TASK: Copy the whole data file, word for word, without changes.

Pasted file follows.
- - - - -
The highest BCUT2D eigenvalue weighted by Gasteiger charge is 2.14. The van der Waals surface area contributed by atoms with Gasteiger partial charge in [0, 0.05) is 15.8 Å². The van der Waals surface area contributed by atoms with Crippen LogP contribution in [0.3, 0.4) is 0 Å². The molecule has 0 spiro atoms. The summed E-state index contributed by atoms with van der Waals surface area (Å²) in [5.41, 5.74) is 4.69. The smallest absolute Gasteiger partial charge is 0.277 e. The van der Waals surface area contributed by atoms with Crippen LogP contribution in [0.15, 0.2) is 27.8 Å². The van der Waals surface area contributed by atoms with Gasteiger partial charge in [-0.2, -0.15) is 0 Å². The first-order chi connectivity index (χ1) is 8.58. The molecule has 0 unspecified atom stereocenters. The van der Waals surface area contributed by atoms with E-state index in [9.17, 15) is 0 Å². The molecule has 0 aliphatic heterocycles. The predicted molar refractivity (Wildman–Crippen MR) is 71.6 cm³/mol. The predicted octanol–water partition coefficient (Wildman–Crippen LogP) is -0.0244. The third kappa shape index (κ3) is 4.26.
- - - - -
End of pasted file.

The highest BCUT2D eigenvalue weighted by Gasteiger charge is 2.14. The van der Waals surface area contributed by atoms with Gasteiger partial charge in [0, 0.05) is 15.8 Å². The van der Waals surface area contributed by atoms with Crippen LogP contribution in [0.3, 0.4) is 0 Å². The molecule has 0 spiro atoms. The summed E-state index contributed by atoms with van der Waals surface area (Å²) in [5.41, 5.74) is 4.69. The smallest absolute Gasteiger partial charge is 0.277 e. The van der Waals surface area contributed by atoms with Crippen LogP contribution in [0.15, 0.2) is 27.8 Å². The van der Waals surface area contributed by atoms with Gasteiger partial charge in [-0.2, -0.15) is 0 Å². The first-order chi connectivity index (χ1) is 8.58. The molecule has 0 unspecified atom stereocenters. The van der Waals surface area contributed by atoms with E-state index in [9.17, 15) is 0 Å². The molecule has 0 aliphatic heterocycles. The predicted molar refractivity (Wildman–Crippen MR) is 71.6 cm³/mol. The predicted octanol–water partition coefficient (Wildman–Crippen LogP) is -0.0244. The third kappa shape index (κ3) is 4.26.